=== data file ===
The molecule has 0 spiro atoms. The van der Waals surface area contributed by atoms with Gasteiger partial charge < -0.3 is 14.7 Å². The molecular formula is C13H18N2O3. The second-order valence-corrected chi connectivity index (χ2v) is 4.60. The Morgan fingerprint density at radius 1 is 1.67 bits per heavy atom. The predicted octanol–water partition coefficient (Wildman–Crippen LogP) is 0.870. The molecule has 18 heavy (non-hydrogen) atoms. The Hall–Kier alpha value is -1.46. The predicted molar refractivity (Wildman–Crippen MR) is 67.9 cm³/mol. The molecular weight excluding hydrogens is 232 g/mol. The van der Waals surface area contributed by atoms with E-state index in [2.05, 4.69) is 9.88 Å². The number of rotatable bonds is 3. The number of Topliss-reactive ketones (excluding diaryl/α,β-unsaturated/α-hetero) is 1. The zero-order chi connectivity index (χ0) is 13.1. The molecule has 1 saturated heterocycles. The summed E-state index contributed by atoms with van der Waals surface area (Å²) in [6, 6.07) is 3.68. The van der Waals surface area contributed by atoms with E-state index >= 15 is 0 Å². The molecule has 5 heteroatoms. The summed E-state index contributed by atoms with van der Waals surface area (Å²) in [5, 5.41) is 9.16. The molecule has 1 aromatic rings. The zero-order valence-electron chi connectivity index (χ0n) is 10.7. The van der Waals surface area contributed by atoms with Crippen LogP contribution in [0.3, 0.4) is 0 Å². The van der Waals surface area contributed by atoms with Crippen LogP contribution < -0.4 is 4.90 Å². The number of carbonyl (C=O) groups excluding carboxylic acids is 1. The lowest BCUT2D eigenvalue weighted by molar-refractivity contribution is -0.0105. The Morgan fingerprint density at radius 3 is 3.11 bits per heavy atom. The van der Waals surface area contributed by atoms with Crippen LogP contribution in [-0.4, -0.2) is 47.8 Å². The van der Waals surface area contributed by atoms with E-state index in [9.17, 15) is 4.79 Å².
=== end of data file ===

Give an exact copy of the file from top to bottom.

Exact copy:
The molecule has 0 spiro atoms. The van der Waals surface area contributed by atoms with Gasteiger partial charge < -0.3 is 14.7 Å². The molecular formula is C13H18N2O3. The second-order valence-corrected chi connectivity index (χ2v) is 4.60. The Morgan fingerprint density at radius 1 is 1.67 bits per heavy atom. The predicted octanol–water partition coefficient (Wildman–Crippen LogP) is 0.870. The molecule has 18 heavy (non-hydrogen) atoms. The Hall–Kier alpha value is -1.46. The predicted molar refractivity (Wildman–Crippen MR) is 67.9 cm³/mol. The molecular weight excluding hydrogens is 232 g/mol. The van der Waals surface area contributed by atoms with E-state index in [2.05, 4.69) is 9.88 Å². The number of rotatable bonds is 3. The number of Topliss-reactive ketones (excluding diaryl/α,β-unsaturated/α-hetero) is 1. The zero-order chi connectivity index (χ0) is 13.1. The molecule has 1 saturated heterocycles. The summed E-state index contributed by atoms with van der Waals surface area (Å²) in [6, 6.07) is 3.68. The van der Waals surface area contributed by atoms with E-state index >= 15 is 0 Å². The molecule has 5 heteroatoms. The summed E-state index contributed by atoms with van der Waals surface area (Å²) in [5, 5.41) is 9.16. The molecule has 1 aromatic rings. The zero-order valence-electron chi connectivity index (χ0n) is 10.7. The van der Waals surface area contributed by atoms with Crippen LogP contribution in [0.3, 0.4) is 0 Å². The van der Waals surface area contributed by atoms with Crippen LogP contribution < -0.4 is 4.90 Å². The number of carbonyl (C=O) groups excluding carboxylic acids is 1. The lowest BCUT2D eigenvalue weighted by molar-refractivity contribution is -0.0105. The Morgan fingerprint density at radius 3 is 3.11 bits per heavy atom. The van der Waals surface area contributed by atoms with Crippen LogP contribution in [-0.4, -0.2) is 47.8 Å². The van der Waals surface area contributed by atoms with E-state index in [9.17, 15) is 4.79 Å².